Observing changes in object state

Hi all,

I was playing around with the observer library and thought I’d
reimplement somthing I had done in Java a while back. It uses the
observer pattern but automatically adds interceptors to every
attribute setter method - once on the first include and then
dynamically as more setter methods are added. If anybody has some
comments or hints on how to implement this in a better way, I’d be
delighted to hear them.

You can do this:

require ‘state_observer’

Model to be watched for attribute changes

class Model
attr_accessor :name

include StateObserver

def id
return @id
end

def id= nid
@id = nid
end
end

Observer

class Watcher
def update( name, value )
p “#{name} set to #{value}”
end
end

change some stuff

m = Model.new
m.add_observer Watcher.new
m.id=‘000’
m.name=‘test’
m.id=‘000’

add an attribute

class Model
attr_accessor :new_attribute
end

change the atttribute

m.new_attribute=“new”

Output:

“id set to 000”
“name set to test”
“new_attribute set to new”

StateObserver is implemented thus:

require ‘observer’
module StateObserver
include Observable

hacky bits - see RDoc for define_method for explanation

def StateObserver.create_method(target, name, &block)
target.send(:define_method, name, &block)
end

def StateObserver.store_method(target, new_name, old_name)
target.send(:alias_method, new_name, old_name)
end

end hacky bits

def StateObserver.method_interceptor_block
lambda do |target, method_name|
# intercept new methods ending with ‘=’
if method_name.to_s =~ /[a-zA-Z0-9_]=$/
# alias this method to allow method redefinition
return if @skip
# prevent hooking a setter twice, in case it is redefined in a
subclass or similar
return if respond_to? “#{method_name}"
@skip = true
# alias the method
store_method( target, "
#{method_name}”, method_name)
create_method(target, method_name) do |arg|
# save current value
attr_name = method_name.to_s.chop
old = send(attr_name)
# call original method to set new value
self.send("__#{method_name}", arg)
# set observer changed flag if value is different
changed if arg != old
# call the observer hook
notify_observers( attr_name, arg )
end
@skip = nil
end
end
end

def StateObserver.included( othermod )
# intercept existing setter methods
othermod.public_instance_methods.each do |method_name|
StateObserver.method_interceptor_block.call othermod, method_name
end

# intercept setters defined in the future
create_method(othermod.class, :method_added) do |method_name|
  StateObserver.method_interceptor_block.call othermod, method_name
end

end
end

Cheers,
Max

Max M. wrote:

Hi all,

I was playing around with the observer library and thought I’d
reimplement somthing I had done in Java a while back. It uses the
observer pattern but automatically adds interceptors to every
attribute setter method - once on the first include and then
dynamically as more setter methods are added. If anybody has some
comments or hints on how to implement this in a better way, I’d be
delighted to hear them.

Here’s a somewhat different approach, but it might be interesting to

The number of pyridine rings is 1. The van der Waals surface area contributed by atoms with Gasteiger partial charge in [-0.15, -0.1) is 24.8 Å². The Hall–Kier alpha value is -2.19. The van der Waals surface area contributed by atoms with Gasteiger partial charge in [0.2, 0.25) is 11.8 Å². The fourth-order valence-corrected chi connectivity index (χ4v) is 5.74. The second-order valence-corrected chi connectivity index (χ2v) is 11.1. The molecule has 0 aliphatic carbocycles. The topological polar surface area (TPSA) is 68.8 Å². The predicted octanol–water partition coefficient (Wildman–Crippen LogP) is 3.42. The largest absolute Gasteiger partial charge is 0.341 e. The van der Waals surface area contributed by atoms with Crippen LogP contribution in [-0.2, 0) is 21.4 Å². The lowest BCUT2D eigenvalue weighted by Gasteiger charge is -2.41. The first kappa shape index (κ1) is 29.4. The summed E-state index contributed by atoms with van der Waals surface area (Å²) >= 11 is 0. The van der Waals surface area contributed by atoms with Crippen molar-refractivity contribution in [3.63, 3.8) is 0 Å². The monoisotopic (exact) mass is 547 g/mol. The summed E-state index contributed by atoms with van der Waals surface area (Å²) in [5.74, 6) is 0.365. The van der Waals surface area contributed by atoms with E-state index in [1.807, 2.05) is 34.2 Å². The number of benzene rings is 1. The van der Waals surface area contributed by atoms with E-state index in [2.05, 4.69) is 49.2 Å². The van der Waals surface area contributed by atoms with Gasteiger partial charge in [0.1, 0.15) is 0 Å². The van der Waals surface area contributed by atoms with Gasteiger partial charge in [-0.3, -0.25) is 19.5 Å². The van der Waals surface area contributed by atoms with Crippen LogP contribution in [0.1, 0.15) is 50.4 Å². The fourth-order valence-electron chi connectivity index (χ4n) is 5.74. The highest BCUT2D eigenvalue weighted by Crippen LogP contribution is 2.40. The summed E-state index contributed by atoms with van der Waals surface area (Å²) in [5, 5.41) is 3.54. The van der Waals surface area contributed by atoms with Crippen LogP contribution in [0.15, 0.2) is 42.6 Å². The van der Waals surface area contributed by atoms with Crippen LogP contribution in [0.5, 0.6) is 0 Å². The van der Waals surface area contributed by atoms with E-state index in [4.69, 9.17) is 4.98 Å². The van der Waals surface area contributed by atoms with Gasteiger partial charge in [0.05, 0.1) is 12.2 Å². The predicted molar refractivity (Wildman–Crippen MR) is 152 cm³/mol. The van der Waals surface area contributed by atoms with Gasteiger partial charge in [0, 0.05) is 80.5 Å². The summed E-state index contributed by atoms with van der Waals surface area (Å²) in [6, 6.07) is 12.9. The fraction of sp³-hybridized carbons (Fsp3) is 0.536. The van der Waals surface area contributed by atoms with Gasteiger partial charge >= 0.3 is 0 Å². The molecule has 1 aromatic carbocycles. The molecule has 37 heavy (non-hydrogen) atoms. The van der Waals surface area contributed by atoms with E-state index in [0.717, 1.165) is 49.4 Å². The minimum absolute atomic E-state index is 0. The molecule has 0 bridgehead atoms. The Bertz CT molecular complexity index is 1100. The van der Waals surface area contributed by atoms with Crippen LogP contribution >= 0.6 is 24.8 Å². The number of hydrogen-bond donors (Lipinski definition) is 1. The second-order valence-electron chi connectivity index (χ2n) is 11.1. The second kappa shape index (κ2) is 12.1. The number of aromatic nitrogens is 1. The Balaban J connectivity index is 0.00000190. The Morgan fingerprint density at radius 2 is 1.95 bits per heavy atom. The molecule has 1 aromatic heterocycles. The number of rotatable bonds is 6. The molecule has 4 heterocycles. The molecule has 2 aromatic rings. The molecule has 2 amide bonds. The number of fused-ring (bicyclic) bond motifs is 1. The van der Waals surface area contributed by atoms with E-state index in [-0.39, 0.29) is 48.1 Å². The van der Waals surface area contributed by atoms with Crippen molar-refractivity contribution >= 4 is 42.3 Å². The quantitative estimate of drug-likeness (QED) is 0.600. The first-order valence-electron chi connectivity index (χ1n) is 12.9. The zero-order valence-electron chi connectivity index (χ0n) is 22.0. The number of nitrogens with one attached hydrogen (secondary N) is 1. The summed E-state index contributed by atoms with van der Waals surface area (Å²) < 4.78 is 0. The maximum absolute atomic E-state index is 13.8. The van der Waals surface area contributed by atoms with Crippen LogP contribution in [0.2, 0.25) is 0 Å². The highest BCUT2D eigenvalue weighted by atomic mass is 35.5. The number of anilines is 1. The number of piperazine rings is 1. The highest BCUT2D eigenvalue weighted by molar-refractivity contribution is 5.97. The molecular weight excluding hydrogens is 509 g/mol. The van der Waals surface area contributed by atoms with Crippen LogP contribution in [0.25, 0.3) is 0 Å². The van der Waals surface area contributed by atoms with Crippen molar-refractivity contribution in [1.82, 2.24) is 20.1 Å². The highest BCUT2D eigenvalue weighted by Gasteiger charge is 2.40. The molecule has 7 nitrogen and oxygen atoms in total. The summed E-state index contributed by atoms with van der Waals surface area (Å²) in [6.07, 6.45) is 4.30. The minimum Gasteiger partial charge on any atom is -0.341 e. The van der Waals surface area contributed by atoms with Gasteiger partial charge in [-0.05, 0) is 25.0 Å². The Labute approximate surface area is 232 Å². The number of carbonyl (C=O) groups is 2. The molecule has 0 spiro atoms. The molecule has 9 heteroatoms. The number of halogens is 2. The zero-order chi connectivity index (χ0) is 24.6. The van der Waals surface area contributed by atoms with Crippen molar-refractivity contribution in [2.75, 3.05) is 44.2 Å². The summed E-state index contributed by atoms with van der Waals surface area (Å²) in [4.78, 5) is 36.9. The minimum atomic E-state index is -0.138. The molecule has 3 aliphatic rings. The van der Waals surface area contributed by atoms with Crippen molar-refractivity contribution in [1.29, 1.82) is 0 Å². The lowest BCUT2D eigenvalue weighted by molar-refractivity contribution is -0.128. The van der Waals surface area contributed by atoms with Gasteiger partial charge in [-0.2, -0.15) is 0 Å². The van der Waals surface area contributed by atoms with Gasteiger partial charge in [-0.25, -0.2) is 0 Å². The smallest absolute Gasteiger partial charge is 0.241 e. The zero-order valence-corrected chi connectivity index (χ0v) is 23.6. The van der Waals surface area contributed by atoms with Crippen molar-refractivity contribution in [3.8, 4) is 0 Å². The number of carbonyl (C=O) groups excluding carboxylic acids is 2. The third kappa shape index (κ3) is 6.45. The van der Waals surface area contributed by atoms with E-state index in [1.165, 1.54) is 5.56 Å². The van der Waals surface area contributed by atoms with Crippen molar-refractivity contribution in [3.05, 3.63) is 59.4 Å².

compare:

require ‘observable’ # see http://raa.ruby-lang.org/project/observable/

class Model
extend Observable
attr_accessor :id # avoid confusion with Object#id
observable :name, :id
end

Observer

class Watcher
def initialize m
m.when_name Object do
puts “name set to #{m.name.inspect}”
end

 m.when_id Object do
   puts "id set to #{m.id.inspect}"
 end
 # note that each method is treated separately

end
end

change some stuff

m = Model.new
Watcher.new m
m.id=‘000’
m.name=‘test’
m.id=‘000’

note this does not trigger the observer since value

doesn’t change. Use the “signal” mechanism from the

observable lib for that behavior

END

Output:

name set to nil
id set to nil
id set to “000”
name set to “test”

 end
 # note that each method is treated separately

Yes, this is probably the most widely useful approach. I have found
that sometimes, though, you want to be notified if any of the state
in an object changes. For example, checking an model object for
“dirty” and enabling a save button or similar. In those cases, I think
a generic solution that does not explicitly require defining a watcher
method on each attribute may be useful.

By the way, thanks for bringing this up - I wasn’t aware of the
observable :field notation.

Cheers,
Max

Max M. wrote:

 end
 # note that each method is treated separately

Yes, this is probably the most widely useful approach. I have found
that sometimes, though, you want to be notified if any of the state
in an object changes. For example, checking an model object for
“dirty” and enabling a save button or similar. In those cases, I think
a generic solution that does not explicitly require defining a watcher
method on each attribute may be useful.

That’s a good point, though I think I would handle it with a #dirty
method that gets called from within some of the when_ clauses, since
there are often attributes whose state is not saved.

By the way, thanks for bringing this up - I wasn’t aware of the
observable :field notation.

It’s not a general ruby notation, just something defined in this one
library.

By the way, thanks for bringing this up - I wasn’t aware of the
observable :field notation.

It’s not a general ruby notation, just something defined in this one
library.


vjoel : Joel VanderWerf : path berkeley edu : 510 665 3407

Am aware of that - sorry for the sloppy language.

Max